The PHD of growth

01 Sep,2011

Pizza Hut Delivery (PHD), not just an adjunct of the main pizza brand but one which is positioned as a sub-brand of Pizza Hut, has been slowly but steadily increasing its footprint across India. PHD is actually a global concept which was launched in India in 2007 though it has kept away from limelight until now, as the company had decided at first to focus on providing consumers with a world-class dining experience in-store. The focus on dine-in was also because the delivery market had not really evolved at that point. But now there has been a change with people being more amenable to the home delivery option, hence the need to step up the PHD offering.

 

The Indian food and beverage industry has been showing a healthy growth in the last few years and if one were to look at the organized pizza market, it would now stand at approximately Rs 450 crore and is growing at almost 25 percent year on year; the average bill size has also increased in the last few years and one can easily put a conservative figure of a 15 percent rise in that amount. With the trend showing a rise in home delivery, it is natural that Pizza Hut would tweak its offering to reach those potential consumers. In fact, its competition Domino’s has built its whole communication around the fact that it delivers in 30 minutes or the customer gets the pizza free.

 

Ashok Bajpai, General Manager, PHD, explains the strategy behind bringing PHD into prominence. He said, Over the years, the delivery segment has gained importance in India and PHD has the ability to provide great tasting pizzas, pastas, garlic bread, desserts and drinks right to your door. We are committed to bringing restaurant-quality food to the homes of our customers. Also consumers today are increasingly looking towards delivery as an option to enjoy restaurant-quality food in the comfort of their home.

 

Mr Bajpai added that the time has come for PHD to expand faster. Pizza Hut Delivery ensures that it fulfils its promise of delivering great tasting food, hot, to its consumer’s doorstep every single time, he added.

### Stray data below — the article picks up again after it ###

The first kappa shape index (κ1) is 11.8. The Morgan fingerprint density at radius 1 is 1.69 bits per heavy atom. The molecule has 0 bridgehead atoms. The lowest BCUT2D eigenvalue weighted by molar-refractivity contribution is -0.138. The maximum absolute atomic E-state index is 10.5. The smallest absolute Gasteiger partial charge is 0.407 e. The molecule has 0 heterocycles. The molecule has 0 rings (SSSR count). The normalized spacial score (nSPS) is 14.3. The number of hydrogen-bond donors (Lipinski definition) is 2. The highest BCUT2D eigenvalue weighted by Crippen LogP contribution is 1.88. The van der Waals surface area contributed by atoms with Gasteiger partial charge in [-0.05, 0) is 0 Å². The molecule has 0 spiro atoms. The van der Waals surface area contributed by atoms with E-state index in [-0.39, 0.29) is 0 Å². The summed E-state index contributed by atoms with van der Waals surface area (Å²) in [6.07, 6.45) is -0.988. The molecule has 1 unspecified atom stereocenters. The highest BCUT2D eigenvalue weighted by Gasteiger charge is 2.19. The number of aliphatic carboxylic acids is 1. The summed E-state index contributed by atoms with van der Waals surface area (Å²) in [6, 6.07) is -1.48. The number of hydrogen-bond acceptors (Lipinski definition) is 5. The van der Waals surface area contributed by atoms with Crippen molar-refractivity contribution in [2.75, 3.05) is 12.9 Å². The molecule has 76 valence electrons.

PHD’s premise of hot pizzas delivered to the doorstep takes the form of the hot dot, which is a heat-sensitive sticker on the pizza box. If the dot is hot, so is the pizza inside. This replicates the restaurant offering of a hot pizza on the spot, and combats the concept that home-delivered pizza is not hot enough, which is sometimes a deterrent.

 

Currently, PHD stores stand at 37 and the focus is to bring the number to 300, countrywide, by the end of 2015. Mr Bajpai is of the opinion that delivery is still nascent and more of a metro phenomenon. He said, India is growing at an unprecedented pace and in the future, a lot of action will be seen in tier 2 cities and other smaller towns. PHD is now one of Yum’s fastest growing brands.

 

Aren’t Pizza Hut and PHD in conflict with one another? At Yum!, rather than conflict, PHD is seen as growth driver. While Pizza Hut is gaining prominence in Affordable Casual Dining (ACDR) space, PHD is developing the growing delivery business in the country, concluded Mr Bajpai.

 

The challenge for Pizza Hut will also be from many QSR that has emerged in a short span and specializes in Indian food like Goli Vada Pav and Kaati Zone. There are also many local pizza brands like Pizza Corner, Slice of Italy or the homegrown US Pizza, and all of these either are QSR or focus on home delivery. Hence, if Pizza Hut is stepping up its focus on PHD to grow, it is in sync with the demands of today and with future growth strategy.

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